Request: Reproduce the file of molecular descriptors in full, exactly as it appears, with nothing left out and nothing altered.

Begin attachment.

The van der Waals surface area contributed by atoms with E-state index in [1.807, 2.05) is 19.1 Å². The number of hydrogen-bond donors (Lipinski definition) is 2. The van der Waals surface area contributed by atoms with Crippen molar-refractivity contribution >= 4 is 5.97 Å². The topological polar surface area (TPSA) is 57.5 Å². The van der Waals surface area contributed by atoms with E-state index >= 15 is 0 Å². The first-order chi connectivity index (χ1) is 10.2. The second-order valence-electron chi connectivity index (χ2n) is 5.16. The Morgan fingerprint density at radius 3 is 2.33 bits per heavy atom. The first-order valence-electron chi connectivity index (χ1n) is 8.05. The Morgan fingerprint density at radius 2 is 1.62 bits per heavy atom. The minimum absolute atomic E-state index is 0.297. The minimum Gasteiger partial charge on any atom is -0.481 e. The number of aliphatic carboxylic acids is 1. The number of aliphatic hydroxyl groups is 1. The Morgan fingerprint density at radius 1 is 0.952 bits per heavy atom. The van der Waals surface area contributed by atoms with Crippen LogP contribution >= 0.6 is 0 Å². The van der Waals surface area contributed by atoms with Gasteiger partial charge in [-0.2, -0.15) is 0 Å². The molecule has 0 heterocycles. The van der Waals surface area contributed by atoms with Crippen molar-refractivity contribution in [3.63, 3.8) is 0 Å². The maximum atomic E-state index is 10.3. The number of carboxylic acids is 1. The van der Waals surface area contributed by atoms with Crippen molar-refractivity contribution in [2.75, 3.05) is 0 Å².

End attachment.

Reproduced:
The van der Waals surface area contributed by atoms with E-state index in [1.807, 2.05) is 19.1 Å². The number of hydrogen-bond donors (Lipinski definition) is 2. The van der Waals surface area contributed by atoms with Crippen molar-refractivity contribution >= 4 is 5.97 Å². The topological polar surface area (TPSA) is 57.5 Å². The van der Waals surface area contributed by atoms with E-state index >= 15 is 0 Å². The first-order chi connectivity index (χ1) is 10.2. The second-order valence-electron chi connectivity index (χ2n) is 5.16. The Morgan fingerprint density at radius 3 is 2.33 bits per heavy atom. The first-order valence-electron chi connectivity index (χ1n) is 8.05. The Morgan fingerprint density at radius 2 is 1.62 bits per heavy atom. The minimum absolute atomic E-state index is 0.297. The minimum Gasteiger partial charge on any atom is -0.481 e. The number of aliphatic carboxylic acids is 1. The number of aliphatic hydroxyl groups is 1. The Morgan fingerprint density at radius 1 is 0.952 bits per heavy atom. The van der Waals surface area contributed by atoms with Crippen LogP contribution >= 0.6 is 0 Å². The van der Waals surface area contributed by atoms with Gasteiger partial charge in [-0.2, -0.15) is 0 Å². The molecule has 0 heterocycles. The van der Waals surface area contributed by atoms with Crippen molar-refractivity contribution in [3.63, 3.8) is 0 Å². The maximum atomic E-state index is 10.3. The number of carboxylic acids is 1. The van der Waals surface area contributed by atoms with Crippen molar-refractivity contribution in [2.75, 3.05) is 0 Å².